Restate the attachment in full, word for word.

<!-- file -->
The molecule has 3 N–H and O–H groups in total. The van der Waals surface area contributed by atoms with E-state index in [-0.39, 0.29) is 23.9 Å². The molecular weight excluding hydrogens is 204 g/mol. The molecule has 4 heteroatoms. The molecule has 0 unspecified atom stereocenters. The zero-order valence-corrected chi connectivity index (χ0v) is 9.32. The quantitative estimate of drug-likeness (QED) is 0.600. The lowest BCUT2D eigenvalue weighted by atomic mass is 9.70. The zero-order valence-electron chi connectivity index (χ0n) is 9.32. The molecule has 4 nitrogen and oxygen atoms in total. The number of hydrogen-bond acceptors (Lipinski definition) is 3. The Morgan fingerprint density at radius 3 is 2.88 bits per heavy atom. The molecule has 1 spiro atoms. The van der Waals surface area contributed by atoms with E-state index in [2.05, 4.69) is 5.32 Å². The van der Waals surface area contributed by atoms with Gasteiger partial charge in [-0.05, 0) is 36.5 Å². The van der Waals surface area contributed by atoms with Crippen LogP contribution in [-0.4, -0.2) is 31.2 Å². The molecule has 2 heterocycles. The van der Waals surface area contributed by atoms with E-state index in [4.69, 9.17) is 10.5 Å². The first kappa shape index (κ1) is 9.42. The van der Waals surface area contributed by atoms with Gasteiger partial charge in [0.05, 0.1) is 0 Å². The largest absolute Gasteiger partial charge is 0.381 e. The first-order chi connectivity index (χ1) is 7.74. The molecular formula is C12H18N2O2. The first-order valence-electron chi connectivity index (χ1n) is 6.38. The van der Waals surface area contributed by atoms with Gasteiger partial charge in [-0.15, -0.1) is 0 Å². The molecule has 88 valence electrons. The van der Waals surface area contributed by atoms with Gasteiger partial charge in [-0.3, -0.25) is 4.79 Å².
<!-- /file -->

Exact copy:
The molecule has 3 N–H and O–H groups in total. The van der Waals surface area contributed by atoms with E-state index in [-0.39, 0.29) is 23.9 Å². The molecular weight excluding hydrogens is 204 g/mol. The molecule has 4 heteroatoms. The molecule has 0 unspecified atom stereocenters. The zero-order valence-corrected chi connectivity index (χ0v) is 9.32. The quantitative estimate of drug-likeness (QED) is 0.600. The lowest BCUT2D eigenvalue weighted by atomic mass is 9.70. The zero-order valence-electron chi connectivity index (χ0n) is 9.32. The molecule has 4 nitrogen and oxygen atoms in total. The number of hydrogen-bond acceptors (Lipinski definition) is 3. The Morgan fingerprint density at radius 3 is 2.88 bits per heavy atom. The molecule has 1 spiro atoms. The van der Waals surface area contributed by atoms with E-state index in [2.05, 4.69) is 5.32 Å². The van der Waals surface area contributed by atoms with Gasteiger partial charge in [-0.05, 0) is 36.5 Å². The van der Waals surface area contributed by atoms with Crippen LogP contribution in [-0.4, -0.2) is 31.2 Å². The molecule has 2 heterocycles. The van der Waals surface area contributed by atoms with E-state index in [4.69, 9.17) is 10.5 Å². The first kappa shape index (κ1) is 9.42. The van der Waals surface area contributed by atoms with Gasteiger partial charge in [0.05, 0.1) is 0 Å². The largest absolute Gasteiger partial charge is 0.381 e. The first-order chi connectivity index (χ1) is 7.74. The molecular formula is C12H18N2O2. The first-order valence-electron chi connectivity index (χ1n) is 6.38. The van der Waals surface area contributed by atoms with Gasteiger partial charge in [-0.15, -0.1) is 0 Å². The molecule has 88 valence electrons. The van der Waals surface area contributed by atoms with Gasteiger partial charge in [-0.3, -0.25) is 4.79 Å².